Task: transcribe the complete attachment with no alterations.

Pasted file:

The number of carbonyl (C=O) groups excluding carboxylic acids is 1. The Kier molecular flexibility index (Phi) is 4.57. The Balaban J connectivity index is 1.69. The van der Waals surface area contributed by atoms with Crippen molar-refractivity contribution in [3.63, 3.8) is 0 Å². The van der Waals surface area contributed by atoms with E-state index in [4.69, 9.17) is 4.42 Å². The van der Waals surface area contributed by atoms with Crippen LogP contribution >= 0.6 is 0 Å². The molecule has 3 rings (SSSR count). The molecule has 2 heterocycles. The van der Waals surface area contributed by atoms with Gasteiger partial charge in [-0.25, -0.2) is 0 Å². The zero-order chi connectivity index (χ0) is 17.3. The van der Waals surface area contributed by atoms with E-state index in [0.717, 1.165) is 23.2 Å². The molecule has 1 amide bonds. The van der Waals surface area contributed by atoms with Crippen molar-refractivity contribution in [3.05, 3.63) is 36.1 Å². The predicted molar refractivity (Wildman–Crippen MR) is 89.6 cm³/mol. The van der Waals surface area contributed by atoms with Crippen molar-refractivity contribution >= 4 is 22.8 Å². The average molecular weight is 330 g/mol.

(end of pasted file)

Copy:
The number of carbonyl (C=O) groups excluding carboxylic acids is 1. The Kier molecular flexibility index (Phi) is 4.57. The Balaban J connectivity index is 1.69. The van der Waals surface area contributed by atoms with Crippen molar-refractivity contribution in [3.63, 3.8) is 0 Å². The van der Waals surface area contributed by atoms with E-state index in [4.69, 9.17) is 4.42 Å². The van der Waals surface area contributed by atoms with Crippen LogP contribution >= 0.6 is 0 Å². The molecule has 3 rings (SSSR count). The molecule has 2 heterocycles. The van der Waals surface area contributed by atoms with Gasteiger partial charge in [-0.25, -0.2) is 0 Å². The zero-order chi connectivity index (χ0) is 17.3. The van der Waals surface area contributed by atoms with E-state index in [0.717, 1.165) is 23.2 Å². The molecule has 1 amide bonds. The van der Waals surface area contributed by atoms with Crippen molar-refractivity contribution in [3.05, 3.63) is 36.1 Å². The predicted molar refractivity (Wildman–Crippen MR) is 89.6 cm³/mol. The van der Waals surface area contributed by atoms with Crippen molar-refractivity contribution >= 4 is 22.8 Å². The average molecular weight is 330 g/mol.